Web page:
Unleashing the Delicious Secrets of Foraging Wild Plants for Hot Cacao
Last weekend, we embarked on a foraging adventure alongside Olwyn Williams, a highly knowledgeable Forager and Wild Food Tutor based near Loughrea, Galway in Kylebrack. Our mission was to discover local, wild plants to enhance the flavour and nutritional value of our hot cacao beverages.
Before we proceed, it is of utmost importance to emphasise that you should only gather and consume plants if you are absolutely certain about their safety.
To begin, we gathered some elderflower, which happens to be in season at the moment (June). Elderflower is widely recognised for its use in cordials, fizzes, and as an addition to gin. However, it also possesses incredible medicinal properties. You can infuse elderflower directly into honey, tincture, or vinegar. On that day, we infused the elderflower directly into the milky cacao as it was being heated.
Additionally, we incorporated fermented elderberry honey, homemade by Olwyn last Autumn. The combination of elderflowers, elderberry honey, cacao, and coconut milk was truly remarkable! It imparted a delightful floral essence and resulted in one of the most delightful hot cacaos we have ever sipped on.
While elderflowers are harvested during the summer, elderberries, which grow on the same tree, are an autumn crop. To create the honey, simply gather a plentiful amount of elderberries and place them in a jar, layering them with honey. The juice from the berries will infuse into the honey over the course of a few weeks. Due to the juice diluting the honey slightly, fermentation occurs, and upon opening the jar, you may notice a fizzy effect. It is advisable not to fill the jar completely to the brim to prevent overflowing.
Both elderflowers and elderberries offer excellent respiratory support, making them beneficial for combating flus, colds, and coughs.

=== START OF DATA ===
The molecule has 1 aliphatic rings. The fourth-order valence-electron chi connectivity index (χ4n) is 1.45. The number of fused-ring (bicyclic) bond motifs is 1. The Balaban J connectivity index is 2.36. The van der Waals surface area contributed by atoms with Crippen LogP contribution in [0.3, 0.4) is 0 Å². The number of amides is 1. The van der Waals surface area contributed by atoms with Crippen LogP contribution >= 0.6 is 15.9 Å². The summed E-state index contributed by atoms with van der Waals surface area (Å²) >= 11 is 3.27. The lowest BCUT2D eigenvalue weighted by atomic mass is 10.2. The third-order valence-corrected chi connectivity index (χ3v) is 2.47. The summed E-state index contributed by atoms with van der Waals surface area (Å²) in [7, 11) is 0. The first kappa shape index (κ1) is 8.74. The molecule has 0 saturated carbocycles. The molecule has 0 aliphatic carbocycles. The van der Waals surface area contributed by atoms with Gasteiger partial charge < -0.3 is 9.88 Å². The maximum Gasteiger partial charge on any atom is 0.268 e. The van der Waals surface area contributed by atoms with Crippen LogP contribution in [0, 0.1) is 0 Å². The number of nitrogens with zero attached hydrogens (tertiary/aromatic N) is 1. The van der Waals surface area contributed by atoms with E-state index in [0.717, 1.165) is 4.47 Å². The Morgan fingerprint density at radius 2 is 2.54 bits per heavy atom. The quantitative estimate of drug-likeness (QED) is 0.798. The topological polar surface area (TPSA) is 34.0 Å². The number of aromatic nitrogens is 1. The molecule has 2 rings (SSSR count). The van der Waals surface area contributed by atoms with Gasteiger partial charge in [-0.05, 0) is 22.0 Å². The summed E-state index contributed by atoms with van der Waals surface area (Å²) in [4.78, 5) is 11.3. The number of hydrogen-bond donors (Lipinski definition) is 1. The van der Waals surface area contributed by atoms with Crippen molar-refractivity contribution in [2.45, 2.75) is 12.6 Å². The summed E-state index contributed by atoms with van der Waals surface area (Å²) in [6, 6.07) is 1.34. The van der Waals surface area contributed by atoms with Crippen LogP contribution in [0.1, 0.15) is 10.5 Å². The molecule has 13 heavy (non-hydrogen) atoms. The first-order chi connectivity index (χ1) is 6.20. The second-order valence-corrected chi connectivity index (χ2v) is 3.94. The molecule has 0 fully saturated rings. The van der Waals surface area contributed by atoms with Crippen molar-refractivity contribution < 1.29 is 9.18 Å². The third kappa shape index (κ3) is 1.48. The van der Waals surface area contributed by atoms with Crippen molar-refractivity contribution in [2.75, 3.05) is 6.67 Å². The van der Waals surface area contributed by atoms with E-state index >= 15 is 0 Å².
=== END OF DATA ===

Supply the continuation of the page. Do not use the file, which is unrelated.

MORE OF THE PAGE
Continuing our exploration, we stumbled upon some spruce tips, which are the young, vibrant parts of the spruce tree. The most flavorful sections are the closed, light green tips that are soft and tender. These tips pair wonderfully with cacao or chocolate. You can dry and grind them into a powder, adding them to your cup of cacao. Alternatively, you can create your own spruce-flavored chocolate. They possess a slightly citrusy and tangy flavor, rich in vitamin C, making them ideal for maintaining a healthy respiratory system. Another delightful option is to infuse them into honey, which can be drizzled into your hot cacao.
Next, we encountered wild roses. There are various types, including the field rose and dog rose. These roses exhibit pink or creamy white flowers, each boasting five petals. Infusing them into tea or milk for cacao is a fantastic way to enjoy their essence. Moreover, you can infuse them into honey, incorporating the honey into your cacao preparation.
Cultivated Garden Rose
If you have cultivated roses in your garden, they can also be utilised. Olwyn personally favours these, as they offer larger petals and a more pronounced fragrance. However, it is essential to ensure that the roses have not been heavily sprayed with pesticides, particularly if they are not from a flower shop or garden centre.
Rose is widely renowned for its association with emotions, particularly grief and matters of the heart.